Social Work, Social Justice, and the Causes to Which We Are Called: Attitudes, Ally Behavior, and Activism
Date of Award
N. Eugene Walls, Ph.D.
LGB, Pedagogy, Social work education, Transgender
As a profession, social work has codified within its ethical guidance and educational policies a commitment to social justice. While social justice is enumerated in several guiding documents, social work continues to lack consensus on both the meaning and merit of social justice (Abramovitz, 1993; Funge, 2011; Hong & Hodge, 2009; Specht & Courtney, 1995; Van Soest & Garcia, 2003). Due to the lack of agreement within the profession about the centrality and meaning of social justice, many educational practices, attitudes, and actions of those working within the profession may not align with socially just ideals that are codified in the Code of Ethics and the Educational Policy and Accreditation Standards (EPAS) (Longres & Scanlon, 2001; Reisch, 2010; Spect & Courtney, 1995).
To address this disconnect, this study consists of two parts. First, the study examines how social justice has been operationalized in social work via a conceptual review of the literature. Findings show that social work leans heavily on Rawls’ definition of social justice (Rawls, 1971), the capabilities approach (Nussbaum, 2003), and the definition of social justice included in the Social Work Dictionary (Barker, 2003; Barker, 2013). Unfortunately, none of these adequately align with the Code of Ethics, which drive the profession. An updated definition which better aligns with the Code of Ethics is provided to conclude Part One. Next, this study examines current social work students’ understanding of social justice, and how that understanding relates to attitudes, ally behavior, and activism as it relates to LGB and transgender people and communities. LGBT identities are centered in this dissertation as CSWE, the accrediting body of social work education, currently allows for active discrimination against this community via its accreditation policy. Findings show that, along with demographics, social context variables, and religious context variables, there are several predictors of attitudes, ally behaviors, and activism that schools of social work can influence, including having courses that teach about power, privilege, and oppression as well as dialogue as a pedagogical approach. Findings also show that having a critical understanding of social justice is essential to having inclusive attitudes and participation in activism. Implications for social work education, including a discussion of pedagogical strategies, are included in this dissertation.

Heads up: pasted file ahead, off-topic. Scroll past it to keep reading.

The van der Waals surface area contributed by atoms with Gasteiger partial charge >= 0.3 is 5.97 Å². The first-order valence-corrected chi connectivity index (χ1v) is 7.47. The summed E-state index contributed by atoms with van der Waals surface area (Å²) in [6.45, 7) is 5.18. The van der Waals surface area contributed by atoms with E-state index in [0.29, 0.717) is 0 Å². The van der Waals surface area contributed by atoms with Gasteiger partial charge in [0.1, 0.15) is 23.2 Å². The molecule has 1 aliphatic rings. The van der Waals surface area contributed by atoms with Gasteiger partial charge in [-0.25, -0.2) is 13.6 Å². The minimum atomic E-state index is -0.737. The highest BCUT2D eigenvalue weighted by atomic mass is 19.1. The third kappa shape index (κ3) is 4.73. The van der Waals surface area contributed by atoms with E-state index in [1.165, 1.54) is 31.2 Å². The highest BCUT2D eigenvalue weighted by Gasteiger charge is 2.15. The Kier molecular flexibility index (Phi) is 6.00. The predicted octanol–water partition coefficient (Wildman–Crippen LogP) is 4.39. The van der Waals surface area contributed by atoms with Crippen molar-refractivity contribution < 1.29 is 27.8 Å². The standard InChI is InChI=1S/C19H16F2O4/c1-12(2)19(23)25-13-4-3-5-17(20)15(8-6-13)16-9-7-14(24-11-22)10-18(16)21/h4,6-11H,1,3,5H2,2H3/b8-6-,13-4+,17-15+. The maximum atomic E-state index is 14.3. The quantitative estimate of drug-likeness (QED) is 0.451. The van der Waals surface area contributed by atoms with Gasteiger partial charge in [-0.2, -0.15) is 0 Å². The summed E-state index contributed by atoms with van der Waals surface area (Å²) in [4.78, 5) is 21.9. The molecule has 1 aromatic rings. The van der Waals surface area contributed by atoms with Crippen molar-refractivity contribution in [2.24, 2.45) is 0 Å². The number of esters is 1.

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Atteberry Ash, Brittanie, "Social Work, Social Justice, and the Causes to Which We Are Called: Attitudes, Ally Behavior, and Activism" (2020). Electronic Theses and Dissertations. 1718.
Received from ProQuest
Brittanie Atteberry Ash
LGBTQ studies, Social Work
Gender and Sexuality Commons, Lesbian, Gay, Bisexual, and Transgender Studies Commons, Social Work Commons